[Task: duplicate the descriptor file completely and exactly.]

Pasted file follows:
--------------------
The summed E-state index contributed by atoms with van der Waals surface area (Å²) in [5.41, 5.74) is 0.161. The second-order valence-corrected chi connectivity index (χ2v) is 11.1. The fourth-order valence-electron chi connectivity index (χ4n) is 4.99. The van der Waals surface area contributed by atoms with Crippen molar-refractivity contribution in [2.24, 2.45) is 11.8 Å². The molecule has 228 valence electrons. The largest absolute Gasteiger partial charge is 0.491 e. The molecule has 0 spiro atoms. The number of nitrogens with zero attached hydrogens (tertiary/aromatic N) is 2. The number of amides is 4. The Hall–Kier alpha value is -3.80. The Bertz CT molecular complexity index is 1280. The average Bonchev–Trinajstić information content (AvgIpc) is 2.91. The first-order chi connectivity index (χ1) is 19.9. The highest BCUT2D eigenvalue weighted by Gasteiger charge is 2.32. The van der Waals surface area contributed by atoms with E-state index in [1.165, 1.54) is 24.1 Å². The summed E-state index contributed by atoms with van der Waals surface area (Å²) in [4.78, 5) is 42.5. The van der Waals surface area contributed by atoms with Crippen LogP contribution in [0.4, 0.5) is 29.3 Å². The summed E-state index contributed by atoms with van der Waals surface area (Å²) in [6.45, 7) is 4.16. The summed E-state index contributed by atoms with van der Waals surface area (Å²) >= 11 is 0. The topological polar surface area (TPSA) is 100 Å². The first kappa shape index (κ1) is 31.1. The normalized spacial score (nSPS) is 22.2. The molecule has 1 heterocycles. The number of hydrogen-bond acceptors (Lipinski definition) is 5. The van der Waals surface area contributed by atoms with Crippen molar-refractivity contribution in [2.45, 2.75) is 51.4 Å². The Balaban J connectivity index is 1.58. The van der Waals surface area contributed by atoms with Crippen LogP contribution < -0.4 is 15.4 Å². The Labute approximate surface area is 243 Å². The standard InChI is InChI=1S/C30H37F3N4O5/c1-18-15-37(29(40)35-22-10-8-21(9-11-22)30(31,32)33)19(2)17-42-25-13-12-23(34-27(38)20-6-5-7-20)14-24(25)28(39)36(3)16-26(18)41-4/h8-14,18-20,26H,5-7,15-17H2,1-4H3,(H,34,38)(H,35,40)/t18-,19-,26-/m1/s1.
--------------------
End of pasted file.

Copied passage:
The summed E-state index contributed by atoms with van der Waals surface area (Å²) in [5.41, 5.74) is 0.161. The second-order valence-corrected chi connectivity index (χ2v) is 11.1. The fourth-order valence-electron chi connectivity index (χ4n) is 4.99. The van der Waals surface area contributed by atoms with Crippen molar-refractivity contribution in [2.24, 2.45) is 11.8 Å². The molecule has 228 valence electrons. The largest absolute Gasteiger partial charge is 0.491 e. The molecule has 0 spiro atoms. The number of nitrogens with zero attached hydrogens (tertiary/aromatic N) is 2. The number of amides is 4. The Hall–Kier alpha value is -3.80. The Bertz CT molecular complexity index is 1280. The average Bonchev–Trinajstić information content (AvgIpc) is 2.91. The first-order chi connectivity index (χ1) is 19.9. The highest BCUT2D eigenvalue weighted by Gasteiger charge is 2.32. The van der Waals surface area contributed by atoms with E-state index in [1.165, 1.54) is 24.1 Å². The summed E-state index contributed by atoms with van der Waals surface area (Å²) in [4.78, 5) is 42.5. The van der Waals surface area contributed by atoms with Crippen LogP contribution in [0.4, 0.5) is 29.3 Å². The summed E-state index contributed by atoms with van der Waals surface area (Å²) in [6.45, 7) is 4.16. The summed E-state index contributed by atoms with van der Waals surface area (Å²) >= 11 is 0. The topological polar surface area (TPSA) is 100 Å². The first kappa shape index (κ1) is 31.1. The normalized spacial score (nSPS) is 22.2. The molecule has 1 heterocycles. The number of hydrogen-bond acceptors (Lipinski definition) is 5. The van der Waals surface area contributed by atoms with Crippen molar-refractivity contribution in [2.45, 2.75) is 51.4 Å². The Balaban J connectivity index is 1.58. The van der Waals surface area contributed by atoms with Crippen LogP contribution < -0.4 is 15.4 Å². The Labute approximate surface area is 243 Å². The standard InChI is InChI=1S/C30H37F3N4O5/c1-18-15-37(29(40)35-22-10-8-21(9-11-22)30(31,32)33)19(2)17-42-25-13-12-23(34-27(38)20-6-5-7-20)14-24(25)28(39)36(3)16-26(18)41-4/h8-14,18-20,26H,5-7,15-17H2,1-4H3,(H,34,38)(H,35,40)/t18-,19-,26-/m1/s1.